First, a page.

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Girl Hearts Girl by Lucy Sutcliffe - Review

Wednesday, May 31, 2017

Where did I get it? I bought it at YALC last year because I'd heard a lot of really good things about it. 

What's it about? Lucy is a lesbian and is a popular YouTuber along with her girlfriend Kaelyn. They had an online relationship before moving in together in 2014. This memoir is Lucy's story of growing up and coming out. I was expecting it to be a lot deeper than it was, and I also felt like Lucy could have explored more about the difficulties that a lot of LGBT+ people face, that she personally didn't face, and acknowledged the privileges she had in having a supportive family and so on.  

What age range is it for? 13 and upwards

Are any main characters LGBTQ+? Yes, duh

Are any main characters people of colour? No. 

Are any main characters disabled either mentally or physically? No

Is there any sex stuff? Very little and it's not explicit.

Are drugs mentioned or used? No

Is there any talk of death? No

Are there swear words? Not many, if any

What criticisms do I have? As I said, I felt like Lucy has a lot of privilieges in being white, thin, pretty middle class, well-educated, and so on. It's not down to her to write about hardships which she hasn't faced, of course, but I felt like some acknowledgement of her privilege would have been useful. There didn't seem to be much actual substance to the book and I didn't particularly enjoy it. 

Would I recommend the book? Not really, unless you're a big fan of her YouTube stuff. 

Why did I choose to read it at this point in life? I suggested it for the non-fiction in my online book club, and it was voted as the choice. I feel a bit bad that I suggested it when I didn't actually like it!

What other books is it like? Oh I'm not sure!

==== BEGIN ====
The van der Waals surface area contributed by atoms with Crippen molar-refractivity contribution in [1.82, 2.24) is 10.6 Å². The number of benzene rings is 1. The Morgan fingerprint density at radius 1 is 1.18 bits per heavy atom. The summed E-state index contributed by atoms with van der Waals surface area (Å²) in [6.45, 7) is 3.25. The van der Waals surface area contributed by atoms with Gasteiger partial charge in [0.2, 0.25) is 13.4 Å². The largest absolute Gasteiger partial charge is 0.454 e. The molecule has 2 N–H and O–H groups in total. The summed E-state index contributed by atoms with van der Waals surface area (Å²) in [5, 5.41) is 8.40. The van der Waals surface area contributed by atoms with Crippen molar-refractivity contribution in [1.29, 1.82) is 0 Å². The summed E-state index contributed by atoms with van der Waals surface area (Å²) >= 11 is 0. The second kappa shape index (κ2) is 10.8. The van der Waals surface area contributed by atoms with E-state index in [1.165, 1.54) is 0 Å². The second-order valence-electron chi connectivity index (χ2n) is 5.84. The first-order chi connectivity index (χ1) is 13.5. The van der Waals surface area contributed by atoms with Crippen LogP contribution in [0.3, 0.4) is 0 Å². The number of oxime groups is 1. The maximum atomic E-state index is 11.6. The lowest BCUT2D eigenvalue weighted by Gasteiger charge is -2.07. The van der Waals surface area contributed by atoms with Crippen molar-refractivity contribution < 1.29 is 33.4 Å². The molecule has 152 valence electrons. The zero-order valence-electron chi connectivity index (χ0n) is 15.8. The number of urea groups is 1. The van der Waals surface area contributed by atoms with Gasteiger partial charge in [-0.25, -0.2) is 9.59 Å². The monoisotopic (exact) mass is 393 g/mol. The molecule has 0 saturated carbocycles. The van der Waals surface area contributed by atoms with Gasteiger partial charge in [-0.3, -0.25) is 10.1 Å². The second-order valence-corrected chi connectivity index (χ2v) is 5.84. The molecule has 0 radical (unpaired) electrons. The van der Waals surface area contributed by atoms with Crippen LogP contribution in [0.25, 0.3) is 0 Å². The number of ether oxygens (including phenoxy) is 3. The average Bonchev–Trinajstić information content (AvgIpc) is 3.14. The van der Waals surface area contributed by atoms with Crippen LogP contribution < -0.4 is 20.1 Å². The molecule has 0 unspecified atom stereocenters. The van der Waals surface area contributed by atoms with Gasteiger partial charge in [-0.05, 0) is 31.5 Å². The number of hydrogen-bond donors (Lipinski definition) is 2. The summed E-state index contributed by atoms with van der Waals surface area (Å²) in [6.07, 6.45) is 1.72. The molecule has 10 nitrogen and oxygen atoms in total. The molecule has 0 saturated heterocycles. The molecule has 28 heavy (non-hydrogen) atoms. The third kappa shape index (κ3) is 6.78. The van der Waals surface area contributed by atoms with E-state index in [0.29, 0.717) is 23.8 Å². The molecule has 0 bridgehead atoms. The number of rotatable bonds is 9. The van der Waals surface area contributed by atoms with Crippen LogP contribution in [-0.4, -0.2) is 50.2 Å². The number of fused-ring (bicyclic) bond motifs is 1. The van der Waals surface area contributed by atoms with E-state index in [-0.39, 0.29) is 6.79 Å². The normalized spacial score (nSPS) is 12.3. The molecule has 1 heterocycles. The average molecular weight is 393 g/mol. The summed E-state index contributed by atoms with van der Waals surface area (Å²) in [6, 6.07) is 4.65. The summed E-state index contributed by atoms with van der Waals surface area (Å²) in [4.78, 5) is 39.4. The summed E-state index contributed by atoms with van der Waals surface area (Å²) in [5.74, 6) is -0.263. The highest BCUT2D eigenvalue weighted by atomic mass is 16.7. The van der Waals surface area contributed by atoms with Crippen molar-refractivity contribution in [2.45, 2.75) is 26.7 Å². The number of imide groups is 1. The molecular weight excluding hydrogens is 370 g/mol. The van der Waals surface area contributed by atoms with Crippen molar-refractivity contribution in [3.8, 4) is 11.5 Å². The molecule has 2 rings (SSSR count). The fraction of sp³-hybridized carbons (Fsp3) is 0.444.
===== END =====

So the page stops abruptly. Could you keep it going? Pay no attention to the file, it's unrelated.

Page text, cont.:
How many stars? Five out of ten, I didn't particularly enjoy it. 

Where is the book going now? I'll probably donate it, or find someone else who wants to read it!

What She Lost by Susan Elliott Wright

Thursday, May 25, 2017

Disclaimer: Susan did the same Writing MA that I did, so I first heard of her at the launch for her first novel as it was an event I could go to on my MA. I bought her book and friended her on Facebook, and I've bought the next two of her novels too. I really like them - well-crafted plots about feisty women which usually have parts set in the recent past as well as the present. If you like Maggie O'Farrell or Sebastian Barry, I'd say that Susan is an author to check out, for definite.

I think that this is the best of her books so far, but Susan says that it was the most difficult to write, and it's not hard to see why. There's a lot of emotional issues going on, and some devastating events. It really took it out of me just reading it!

In the present, Eleanor is in her 50s and lives on a commune in North Yorkshire. She lost her hair to stress-related alopecia when she was a teenager, and it's just started to grow back. Her mother, Marjorie, still lives in the family home in east London. Her friend Peggy lives upstairs and has been caring for Marjorie ever since she started developing Alzheimers. Eleanor and her mother have always had a strained relationship, ever since Marjorie was in hospital when Eleanor was a small child.